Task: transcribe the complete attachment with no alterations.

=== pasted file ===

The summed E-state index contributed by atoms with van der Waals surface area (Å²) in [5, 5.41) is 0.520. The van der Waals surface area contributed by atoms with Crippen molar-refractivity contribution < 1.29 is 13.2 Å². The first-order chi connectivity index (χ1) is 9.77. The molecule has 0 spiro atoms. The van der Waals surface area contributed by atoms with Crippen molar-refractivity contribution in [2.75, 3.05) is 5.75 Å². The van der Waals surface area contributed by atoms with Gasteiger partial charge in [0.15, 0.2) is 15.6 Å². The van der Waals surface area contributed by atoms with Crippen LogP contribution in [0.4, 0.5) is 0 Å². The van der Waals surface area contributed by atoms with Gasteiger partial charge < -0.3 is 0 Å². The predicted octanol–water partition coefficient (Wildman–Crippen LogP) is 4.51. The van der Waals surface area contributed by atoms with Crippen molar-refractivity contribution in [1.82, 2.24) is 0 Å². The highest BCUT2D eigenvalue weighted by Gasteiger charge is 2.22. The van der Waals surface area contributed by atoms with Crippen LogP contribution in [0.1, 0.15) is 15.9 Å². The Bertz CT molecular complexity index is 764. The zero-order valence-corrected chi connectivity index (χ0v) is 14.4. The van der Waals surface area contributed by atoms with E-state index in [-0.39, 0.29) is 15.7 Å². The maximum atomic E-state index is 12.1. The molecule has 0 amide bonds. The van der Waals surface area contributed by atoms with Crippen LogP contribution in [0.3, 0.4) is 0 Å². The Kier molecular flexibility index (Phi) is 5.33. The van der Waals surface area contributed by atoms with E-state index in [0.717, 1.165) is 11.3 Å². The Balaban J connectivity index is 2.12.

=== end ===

The summed E-state index contributed by atoms with van der Waals surface area (Å²) in [5, 5.41) is 0.520. The van der Waals surface area contributed by atoms with Crippen molar-refractivity contribution < 1.29 is 13.2 Å². The first-order chi connectivity index (χ1) is 9.77. The molecule has 0 spiro atoms. The van der Waals surface area contributed by atoms with Crippen molar-refractivity contribution in [2.75, 3.05) is 5.75 Å². The van der Waals surface area contributed by atoms with Gasteiger partial charge in [0.15, 0.2) is 15.6 Å². The van der Waals surface area contributed by atoms with Crippen LogP contribution in [0.4, 0.5) is 0 Å². The van der Waals surface area contributed by atoms with Gasteiger partial charge < -0.3 is 0 Å². The predicted octanol–water partition coefficient (Wildman–Crippen LogP) is 4.51. The van der Waals surface area contributed by atoms with Crippen molar-refractivity contribution in [1.82, 2.24) is 0 Å². The highest BCUT2D eigenvalue weighted by Gasteiger charge is 2.22. The van der Waals surface area contributed by atoms with Crippen LogP contribution in [0.1, 0.15) is 15.9 Å². The Bertz CT molecular complexity index is 764. The zero-order valence-corrected chi connectivity index (χ0v) is 14.4. The van der Waals surface area contributed by atoms with E-state index in [-0.39, 0.29) is 15.7 Å². The maximum atomic E-state index is 12.1. The molecule has 0 amide bonds. The van der Waals surface area contributed by atoms with Crippen LogP contribution in [0.3, 0.4) is 0 Å². The Kier molecular flexibility index (Phi) is 5.33. The van der Waals surface area contributed by atoms with E-state index in [0.717, 1.165) is 11.3 Å². The Balaban J connectivity index is 2.12.